He said the Clarksville children shouldn't perpetually be in a multi-age class their whole career or "looped" through a school.
"Can my child continually loop through an elementary school and find that satisfactory? I cannot find anybody who agrees with that," he said. "If the board would say for example, 'We'll cap it at a year and no kid will be looped through multiple times,' now we're starting to talk about faith, now we're starting to talk about trust."
Gordinier said there was now a "trust issue" with the district administrators. "There's a systemic issue here of trust," he said.
Tebbano held a meeting for concerned Clarksville parents earlier in June, during which parents questioned his enrollment projections.
"What I said at the June 5 meeting is that I don't have confidence that these projections are going to be accurate in the future," he said at the June 17 meeting. "Some of you wanted to pin me and guarantee there will be no multi-age in the future." He said he "couldn't in good conscience" give that guarantee but he was willing to create a small committee with parents to try to solve the enrollment problem at Clarksville.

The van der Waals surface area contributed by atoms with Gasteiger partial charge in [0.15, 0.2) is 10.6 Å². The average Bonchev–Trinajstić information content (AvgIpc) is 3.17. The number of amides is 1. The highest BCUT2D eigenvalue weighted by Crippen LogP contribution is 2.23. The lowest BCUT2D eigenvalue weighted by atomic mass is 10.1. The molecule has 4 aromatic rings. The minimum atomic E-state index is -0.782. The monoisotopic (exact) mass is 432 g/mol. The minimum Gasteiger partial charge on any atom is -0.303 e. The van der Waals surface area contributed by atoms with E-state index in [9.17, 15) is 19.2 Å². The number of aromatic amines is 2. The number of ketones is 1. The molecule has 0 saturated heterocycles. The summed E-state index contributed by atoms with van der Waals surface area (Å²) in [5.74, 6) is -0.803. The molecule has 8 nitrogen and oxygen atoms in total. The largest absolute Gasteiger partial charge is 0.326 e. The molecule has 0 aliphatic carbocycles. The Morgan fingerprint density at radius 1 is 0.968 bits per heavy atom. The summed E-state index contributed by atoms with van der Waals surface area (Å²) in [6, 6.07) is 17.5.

"I'm willing to work with you if you're willing to work with me," Tebbano said. "If you're willing to be a part of this we can dig right in in the next couple of weeks and persist in trying to come up with some kind of plan for the bigger issue."
When discussion came back to the actual quality of multi-age classrooms, some board members disagreed with Gordinier's assessment.
"I'm against paying a full amount of taxes and not having a full education," he told the board. "Please let my children go to another school then, let me have that option or give me a voucher to go to another school, if I'm the problem please take me out of the scenario."
Board member Matt Downing said he has had no problems with a multi-age education.
"I would just like to say both of my children went through multi-age," he said. "Both of them turned out fine it's really the teacher that makes the difference."
Prior to the June 17 meeting, Teachers Bonnie O'Shea, Beth Kourt, Heather Bush and Laurel Jones told The Spotlight they put just as much effort in their multi-age classes as the their straight grade ones.
"Instruction is no different," Jones said. "Multi-age class is your class, it's your group."